There’s always something happening in Clifton! Learn more about Clifton’s past, present and future through neighbors’ writings and news clippings. Have more to share? Contact the CTM Communications Committee.
Fifty-three members of Clifton Town Meeting cast ballots on Monday, Nov. 7, 2022, to elect seven trustees to seven open seats on the 15-member board. Twenty-five members voted electronically and 28 members voted in-person at the Clifton Recreation Center, 320 McAlpin Ave.
With terms beginning in January 2023, Gerald Checco, Barry Gee, Tim Noonan, Justin Ogilby, and John Whedon were each elected to 3-year terms. Rachel Wells was elected to a 2-year term, and Mansee Chauhun was elected to a 1-year term. Learn more about each candidate in this post.
Current trustees who were not up for election and will continue in their seats for another year include Genet Singh, Naghma Malik, Brendon Cull, and Mary Pat Lienhart. Continuing in their seats for another two years are Nestor Melnyk, Jan Brown Checco, Jayme Ritter and Michael Roller.
Leaving the board of trustees when their terms end in January 2023 are Robert Hamberg, Tim Maxey, and Zeeshan Tayeb.
Only current CTM members may vote in the annual trustee elections. You can renew or begin your membership by clicking here.
Vote in-person or request an electronic ballot
Mark your calendar for this year’s Clifton Town Meeting (CTM) elections on Nov. 7, 2022, with options to vote in-person or, by request, with an electronic ballot. Seven candidates are vying for seven open seats. Candidates with the most votes will fill five 3-year terms while candidates receiving fewer votes will fill one 2-year term and one 1-year term.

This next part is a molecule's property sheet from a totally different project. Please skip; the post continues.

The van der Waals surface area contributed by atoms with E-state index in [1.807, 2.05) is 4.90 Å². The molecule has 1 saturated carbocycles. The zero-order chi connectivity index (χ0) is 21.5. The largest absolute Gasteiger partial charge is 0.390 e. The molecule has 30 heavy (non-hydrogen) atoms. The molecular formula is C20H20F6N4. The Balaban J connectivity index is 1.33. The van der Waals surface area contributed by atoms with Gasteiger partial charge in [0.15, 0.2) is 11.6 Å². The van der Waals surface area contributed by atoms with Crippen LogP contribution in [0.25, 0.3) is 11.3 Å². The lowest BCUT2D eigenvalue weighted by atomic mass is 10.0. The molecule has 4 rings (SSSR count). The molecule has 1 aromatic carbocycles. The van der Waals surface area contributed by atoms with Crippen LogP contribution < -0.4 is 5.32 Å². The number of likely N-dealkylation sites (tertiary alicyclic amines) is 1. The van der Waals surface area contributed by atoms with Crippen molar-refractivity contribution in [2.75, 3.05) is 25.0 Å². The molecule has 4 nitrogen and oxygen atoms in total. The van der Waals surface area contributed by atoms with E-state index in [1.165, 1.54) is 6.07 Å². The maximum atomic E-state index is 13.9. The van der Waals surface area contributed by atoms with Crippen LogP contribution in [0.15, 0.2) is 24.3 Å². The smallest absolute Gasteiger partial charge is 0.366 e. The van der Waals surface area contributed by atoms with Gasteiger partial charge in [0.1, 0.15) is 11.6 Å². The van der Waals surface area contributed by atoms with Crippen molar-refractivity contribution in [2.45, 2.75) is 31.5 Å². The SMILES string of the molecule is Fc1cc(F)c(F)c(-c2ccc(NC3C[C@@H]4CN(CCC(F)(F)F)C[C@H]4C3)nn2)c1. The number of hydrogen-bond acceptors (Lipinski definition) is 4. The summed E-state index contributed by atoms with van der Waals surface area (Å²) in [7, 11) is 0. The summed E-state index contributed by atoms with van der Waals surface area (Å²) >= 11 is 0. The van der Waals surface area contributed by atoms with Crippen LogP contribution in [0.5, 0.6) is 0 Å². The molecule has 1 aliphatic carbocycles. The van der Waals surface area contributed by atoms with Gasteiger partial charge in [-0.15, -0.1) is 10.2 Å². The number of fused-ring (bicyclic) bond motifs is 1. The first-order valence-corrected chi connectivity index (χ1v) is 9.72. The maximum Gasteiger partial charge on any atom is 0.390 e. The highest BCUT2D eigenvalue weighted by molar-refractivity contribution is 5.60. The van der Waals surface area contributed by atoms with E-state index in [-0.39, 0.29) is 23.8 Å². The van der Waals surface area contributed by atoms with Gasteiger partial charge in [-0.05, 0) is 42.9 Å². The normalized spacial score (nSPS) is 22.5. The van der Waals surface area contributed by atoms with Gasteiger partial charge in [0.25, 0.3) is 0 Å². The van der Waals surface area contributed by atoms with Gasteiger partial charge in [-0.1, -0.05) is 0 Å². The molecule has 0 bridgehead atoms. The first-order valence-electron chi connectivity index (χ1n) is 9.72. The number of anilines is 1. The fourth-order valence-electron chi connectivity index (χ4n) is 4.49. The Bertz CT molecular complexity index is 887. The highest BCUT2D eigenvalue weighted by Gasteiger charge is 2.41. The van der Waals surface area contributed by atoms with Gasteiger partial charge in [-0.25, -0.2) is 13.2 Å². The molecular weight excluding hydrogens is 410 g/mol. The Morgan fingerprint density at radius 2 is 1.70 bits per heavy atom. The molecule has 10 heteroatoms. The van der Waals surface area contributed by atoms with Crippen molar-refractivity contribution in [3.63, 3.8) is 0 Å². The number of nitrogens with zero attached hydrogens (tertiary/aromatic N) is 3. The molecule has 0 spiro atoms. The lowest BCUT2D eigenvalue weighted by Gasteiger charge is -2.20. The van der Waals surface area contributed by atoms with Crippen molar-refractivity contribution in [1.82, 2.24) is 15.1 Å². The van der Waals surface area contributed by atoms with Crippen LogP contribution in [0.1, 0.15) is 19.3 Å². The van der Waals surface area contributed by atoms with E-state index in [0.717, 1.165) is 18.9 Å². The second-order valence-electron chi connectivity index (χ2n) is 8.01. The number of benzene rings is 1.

Only current members can vote. You can make your membership active online by clicking here. You must be an active member on Friday Nov 4 to vote electronically. You can also make your membership active at the in person elections.
If you wish to vote electronically, request a ballot no later than 7 p.m. on Friday, Nov. 4, 2022 by emailing email@example.com. The vote is anonymous, so those who request an electronic ballot will not be able to vote in person.
If you plan to vote in person, you can do so between 6 p.m. and 7 p.m. on Monday, Nov. 7, 2022 at the Clifton Recreation Center, 320 McAlpin Ave.
Read on to learn more about this year’s candidates.
As I am becoming an urban planner, I wanted to be involved with the community where I live, engaging to know their concerns while working with them. I hope that with my skills, training and background as an urban planner, I will be an asset to the board. I wish to give back to community that has welcomed me. My coop experience and the classes that I have taken in past year and current year will help me to broaden my knowledge within real dynamic settings.
After 30 years spent as a public servant leading 4 agencies, I was elected to the CTM board in 2020. I was Treasurer for two years, then President in 2022. Among my accomplishments: I created a Memo of Understanding between the three Clifton civic groups (Clifton Business Association, Clifton Community Fund and CTM) that enables them to work more efficiently together maximizing effectiveness. I co-created CliftonCares during the pandemic to help our restaurants survive, and received a “Leadership in Crisis” award (2020). I organized 7 community volunteer cleaning events, earning a Keep Cincinnati Beautiful award (2021) and was recognized as “Friend of Clifton” (2021). I’ve helped to make the Chronicle financially selfsupporting and updated that mailing list. I obtained many grants on behalf of both CTM and CBA, managing the completion and reporting of these grants. I’ve volunteered for our cleanups, two Golf Outings, the Memorial Day Picnic and as a writer and distributor for the Chronicle. If elected, I intend to serve by fostering collaboration among our civic groups, developing win-win outcomes in every case, and by helping a new generation into a future of leadership.